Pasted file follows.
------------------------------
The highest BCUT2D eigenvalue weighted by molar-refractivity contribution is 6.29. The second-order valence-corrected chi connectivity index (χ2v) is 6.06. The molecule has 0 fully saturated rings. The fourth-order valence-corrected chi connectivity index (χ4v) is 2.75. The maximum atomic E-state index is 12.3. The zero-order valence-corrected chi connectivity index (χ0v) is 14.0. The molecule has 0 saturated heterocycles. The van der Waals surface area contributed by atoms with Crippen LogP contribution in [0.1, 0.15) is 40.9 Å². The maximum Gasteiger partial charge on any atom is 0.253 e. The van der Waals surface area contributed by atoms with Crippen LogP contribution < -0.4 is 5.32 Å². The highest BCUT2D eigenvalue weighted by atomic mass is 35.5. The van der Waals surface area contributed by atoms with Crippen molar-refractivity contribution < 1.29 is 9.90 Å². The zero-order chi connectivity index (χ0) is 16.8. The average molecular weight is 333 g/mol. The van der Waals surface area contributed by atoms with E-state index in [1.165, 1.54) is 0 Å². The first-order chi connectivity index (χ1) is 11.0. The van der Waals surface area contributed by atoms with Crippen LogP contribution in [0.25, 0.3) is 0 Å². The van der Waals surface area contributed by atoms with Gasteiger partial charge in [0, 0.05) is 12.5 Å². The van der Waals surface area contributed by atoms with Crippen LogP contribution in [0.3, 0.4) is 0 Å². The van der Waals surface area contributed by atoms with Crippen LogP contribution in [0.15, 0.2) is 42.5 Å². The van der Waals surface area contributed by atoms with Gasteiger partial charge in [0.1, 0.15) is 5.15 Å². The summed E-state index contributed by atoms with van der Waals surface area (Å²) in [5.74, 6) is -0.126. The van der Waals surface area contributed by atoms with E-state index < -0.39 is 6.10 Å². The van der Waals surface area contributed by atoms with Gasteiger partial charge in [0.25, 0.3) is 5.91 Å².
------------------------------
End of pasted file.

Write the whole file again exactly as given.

The highest BCUT2D eigenvalue weighted by molar-refractivity contribution is 6.29. The second-order valence-corrected chi connectivity index (χ2v) is 6.06. The molecule has 0 fully saturated rings. The fourth-order valence-corrected chi connectivity index (χ4v) is 2.75. The maximum atomic E-state index is 12.3. The zero-order valence-corrected chi connectivity index (χ0v) is 14.0. The molecule has 0 saturated heterocycles. The van der Waals surface area contributed by atoms with Crippen LogP contribution in [0.1, 0.15) is 40.9 Å². The maximum Gasteiger partial charge on any atom is 0.253 e. The van der Waals surface area contributed by atoms with Crippen LogP contribution < -0.4 is 5.32 Å². The highest BCUT2D eigenvalue weighted by atomic mass is 35.5. The van der Waals surface area contributed by atoms with Crippen molar-refractivity contribution < 1.29 is 9.90 Å². The zero-order chi connectivity index (χ0) is 16.8. The average molecular weight is 333 g/mol. The van der Waals surface area contributed by atoms with E-state index in [1.165, 1.54) is 0 Å². The first-order chi connectivity index (χ1) is 11.0. The van der Waals surface area contributed by atoms with Crippen LogP contribution in [0.25, 0.3) is 0 Å². The van der Waals surface area contributed by atoms with Gasteiger partial charge in [0, 0.05) is 12.5 Å². The van der Waals surface area contributed by atoms with Crippen LogP contribution in [0.3, 0.4) is 0 Å². The van der Waals surface area contributed by atoms with Crippen LogP contribution in [0.15, 0.2) is 42.5 Å². The van der Waals surface area contributed by atoms with Gasteiger partial charge in [0.1, 0.15) is 5.15 Å². The summed E-state index contributed by atoms with van der Waals surface area (Å²) in [5.74, 6) is -0.126. The van der Waals surface area contributed by atoms with E-state index < -0.39 is 6.10 Å². The van der Waals surface area contributed by atoms with Gasteiger partial charge in [0.25, 0.3) is 5.91 Å².